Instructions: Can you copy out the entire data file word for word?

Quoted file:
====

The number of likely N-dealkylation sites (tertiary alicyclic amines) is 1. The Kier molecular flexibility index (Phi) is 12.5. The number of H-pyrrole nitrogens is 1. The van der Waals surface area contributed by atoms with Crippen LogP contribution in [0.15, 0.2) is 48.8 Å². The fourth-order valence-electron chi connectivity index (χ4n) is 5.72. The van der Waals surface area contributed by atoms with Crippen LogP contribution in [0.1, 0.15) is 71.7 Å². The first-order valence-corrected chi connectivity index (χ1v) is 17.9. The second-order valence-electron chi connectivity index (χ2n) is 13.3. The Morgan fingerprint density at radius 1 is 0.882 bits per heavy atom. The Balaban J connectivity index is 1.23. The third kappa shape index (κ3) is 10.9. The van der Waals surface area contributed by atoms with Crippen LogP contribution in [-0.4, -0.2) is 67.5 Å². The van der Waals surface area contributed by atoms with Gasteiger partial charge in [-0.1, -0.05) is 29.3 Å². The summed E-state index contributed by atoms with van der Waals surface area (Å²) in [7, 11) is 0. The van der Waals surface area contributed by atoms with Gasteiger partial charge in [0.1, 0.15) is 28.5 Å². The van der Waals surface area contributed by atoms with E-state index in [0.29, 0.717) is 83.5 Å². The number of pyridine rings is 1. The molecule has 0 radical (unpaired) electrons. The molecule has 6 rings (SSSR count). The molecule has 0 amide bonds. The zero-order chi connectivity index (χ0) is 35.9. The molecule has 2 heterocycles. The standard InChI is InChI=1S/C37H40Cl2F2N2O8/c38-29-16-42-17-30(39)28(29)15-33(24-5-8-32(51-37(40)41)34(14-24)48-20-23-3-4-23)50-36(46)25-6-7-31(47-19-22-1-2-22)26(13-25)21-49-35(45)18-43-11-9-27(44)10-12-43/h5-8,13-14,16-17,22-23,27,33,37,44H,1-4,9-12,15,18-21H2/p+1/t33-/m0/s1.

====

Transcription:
The number of likely N-dealkylation sites (tertiary alicyclic amines) is 1. The Kier molecular flexibility index (Phi) is 12.5. The number of H-pyrrole nitrogens is 1. The van der Waals surface area contributed by atoms with Crippen LogP contribution in [0.15, 0.2) is 48.8 Å². The fourth-order valence-electron chi connectivity index (χ4n) is 5.72. The van der Waals surface area contributed by atoms with Crippen LogP contribution in [0.1, 0.15) is 71.7 Å². The first-order valence-corrected chi connectivity index (χ1v) is 17.9. The second-order valence-electron chi connectivity index (χ2n) is 13.3. The Morgan fingerprint density at radius 1 is 0.882 bits per heavy atom. The Balaban J connectivity index is 1.23. The third kappa shape index (κ3) is 10.9. The van der Waals surface area contributed by atoms with Crippen LogP contribution in [-0.4, -0.2) is 67.5 Å². The van der Waals surface area contributed by atoms with Gasteiger partial charge in [-0.1, -0.05) is 29.3 Å². The summed E-state index contributed by atoms with van der Waals surface area (Å²) in [7, 11) is 0. The van der Waals surface area contributed by atoms with Gasteiger partial charge in [0.1, 0.15) is 28.5 Å². The van der Waals surface area contributed by atoms with E-state index in [0.29, 0.717) is 83.5 Å². The number of pyridine rings is 1. The molecule has 0 radical (unpaired) electrons. The molecule has 6 rings (SSSR count). The molecule has 0 amide bonds. The zero-order chi connectivity index (χ0) is 35.9. The molecule has 2 heterocycles. The standard InChI is InChI=1S/C37H40Cl2F2N2O8/c38-29-16-42-17-30(39)28(29)15-33(24-5-8-32(51-37(40)41)34(14-24)48-20-23-3-4-23)50-36(46)25-6-7-31(47-19-22-1-2-22)26(13-25)21-49-35(45)18-43-11-9-27(44)10-12-43/h5-8,13-14,16-17,22-23,27,33,37,44H,1-4,9-12,15,18-21H2/p+1/t33-/m0/s1.